St Mary Matfelon

Church in/near Aldgate East, existing until 1952

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Church · Aldgate East · E1 ·
JUNE
19
2016

St Mary Matfelon church was popularly known as St Mary’s, Whitechapel.

For more than 600 years a Christian church stood on the site of Adler Street, White Church Lane and Whitechapel High Street. St Mary Matfelon was the second-oldest church in Stepney, having been created as a chapel-of-ease for the local area in the 13th century. A new church was built on the site, largely paid for by Octavius Coope, in 1877.

On 26 August 1880, the new church was devastated by fire, leaving only its tower, vestry and church rooms intact. It was rebuilt, opening in 1882.

On 29 December 1940, a Nazi fire raid destroyed the church. It was left in disrepair until it was finally demolished in 1952. The site of the church became St Mary’s Gardens in 1966 and is now a public park called Altab Ali Park. An outline of the footprint of the church is all that remains of it.

The outside of the original church in the middle ages was whitewashed. Its bright white colour prompted locals to call it the ’white chapel’ which became the name of the area.


Main source: Wikipedia
Further citations and sources


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Aldgate East

In a land east of Aldgate, lies the land of Aldgate East...

The name Commercial Road had been proposed for the original Aldgate East station, which opened on 6 October 1884 as part of an eastern extension to the Metropolitan District Railway (now the District Line), some 500 feet to the west of the current station, close to the Metropolitan Railway's Aldgate station. However, when the curve to join the Metropolitan Railway from Liverpool Street was built, the curve had to be particularly sharp due to the presence of Aldgate East station, at which it needed to be straight.

As part of London Transport's 1935-1940 New Works Programme, the triangular junction at Aldgate was enlarged, to allow for a much gentler curve and to ensure that trains held on any leg of the triangle did not foul the signals and points at other places. The new Aldgate East platforms were sited almost immediately to the east of their predecessors, with one exit facing west toward the original location, and another at the east end of the new platforms.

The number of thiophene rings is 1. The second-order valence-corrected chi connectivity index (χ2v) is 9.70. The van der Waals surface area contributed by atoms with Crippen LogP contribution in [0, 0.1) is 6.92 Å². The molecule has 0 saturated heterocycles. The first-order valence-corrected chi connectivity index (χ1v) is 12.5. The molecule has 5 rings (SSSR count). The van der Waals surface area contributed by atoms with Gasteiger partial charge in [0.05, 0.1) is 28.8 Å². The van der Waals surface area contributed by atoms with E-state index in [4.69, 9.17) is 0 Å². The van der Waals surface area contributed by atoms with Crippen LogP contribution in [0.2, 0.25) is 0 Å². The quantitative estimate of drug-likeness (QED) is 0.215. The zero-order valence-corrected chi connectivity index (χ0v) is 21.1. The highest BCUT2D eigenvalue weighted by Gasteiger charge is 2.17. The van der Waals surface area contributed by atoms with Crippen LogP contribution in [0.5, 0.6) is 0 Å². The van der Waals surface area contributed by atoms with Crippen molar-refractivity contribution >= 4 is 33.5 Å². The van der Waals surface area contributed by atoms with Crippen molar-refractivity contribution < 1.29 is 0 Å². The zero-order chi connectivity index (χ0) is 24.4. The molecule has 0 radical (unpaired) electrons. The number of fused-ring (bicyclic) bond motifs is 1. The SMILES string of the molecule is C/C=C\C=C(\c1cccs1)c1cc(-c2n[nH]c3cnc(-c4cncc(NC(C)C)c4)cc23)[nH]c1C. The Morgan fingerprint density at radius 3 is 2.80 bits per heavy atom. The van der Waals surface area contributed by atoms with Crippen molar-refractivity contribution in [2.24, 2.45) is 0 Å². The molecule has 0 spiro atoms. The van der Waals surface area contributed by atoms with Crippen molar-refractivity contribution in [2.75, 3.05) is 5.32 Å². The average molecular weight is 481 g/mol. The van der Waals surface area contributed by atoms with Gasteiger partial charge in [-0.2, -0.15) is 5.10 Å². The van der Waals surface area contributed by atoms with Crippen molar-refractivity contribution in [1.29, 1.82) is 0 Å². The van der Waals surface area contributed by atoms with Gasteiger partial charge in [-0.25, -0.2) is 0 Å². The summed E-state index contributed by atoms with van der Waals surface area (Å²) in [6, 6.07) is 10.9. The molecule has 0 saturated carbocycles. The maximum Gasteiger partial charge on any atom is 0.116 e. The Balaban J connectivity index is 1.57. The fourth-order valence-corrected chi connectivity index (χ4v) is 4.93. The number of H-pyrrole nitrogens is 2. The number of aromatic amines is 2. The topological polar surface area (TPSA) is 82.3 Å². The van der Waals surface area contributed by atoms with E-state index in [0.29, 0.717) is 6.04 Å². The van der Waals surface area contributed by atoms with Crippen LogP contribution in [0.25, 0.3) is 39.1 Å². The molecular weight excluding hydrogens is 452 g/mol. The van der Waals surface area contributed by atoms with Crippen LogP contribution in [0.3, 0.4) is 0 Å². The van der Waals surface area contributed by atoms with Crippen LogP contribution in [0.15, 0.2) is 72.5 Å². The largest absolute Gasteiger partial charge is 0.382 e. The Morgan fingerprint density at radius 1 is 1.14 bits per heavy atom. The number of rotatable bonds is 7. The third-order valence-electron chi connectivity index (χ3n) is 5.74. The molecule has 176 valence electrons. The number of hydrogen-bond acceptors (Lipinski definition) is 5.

The new eastern exit was now close enough to the next station along the line, St Mary's (Whitechapel Road), that this station could also be closed, reducing operational overhead and journey times, as the new Aldgate East had effectively replaced two earlier stations.

The new station, opened on 31 October 1938 (the earlier station closing permanently the previous night), was designed to be completely subterranean, providing a much needed pedestrian underpass to the road above. However, in order to accommodate the space needed for this, and the platforms below, the existing track required lowering by more than seven feet. To achieve this task, whilst still keeping the track open during the day, the bed underneath the track was excavated, and the track held up by a timber trestle work. Then, once excavation was complete and the new station constructed around the site, an army of over 900 workmen lowered the whole track simultaneously in one night, utilising overhead hooks to suspend the track when necessary. The hooks still remain.

District and Hammersmith and City line trains running into Aldgate East along two sides of the triangle (from Liverpool Street and from Tower Hill) pass through the site of the earlier station, most of which has been obliterated by the current junction alignment, although the extensive width and height and irregular shape of the tunnel can be observed.

Since the station was built completely under a widened road, and was built after concrete had started to be used as a construction material, the platforms have a particularly high headroom. Combined with the late 1930s style of tiling typical of the stations of the then London Passenger Transport Board, the platform area of the station presents a particularly airy and welcoming appearance, unusual on the underground at the time of construction. The tiling contains relief tiles, showing devices pertinent to London Transport and the area it served, were designed by Harold Stabler and made by the Poole Pottery.
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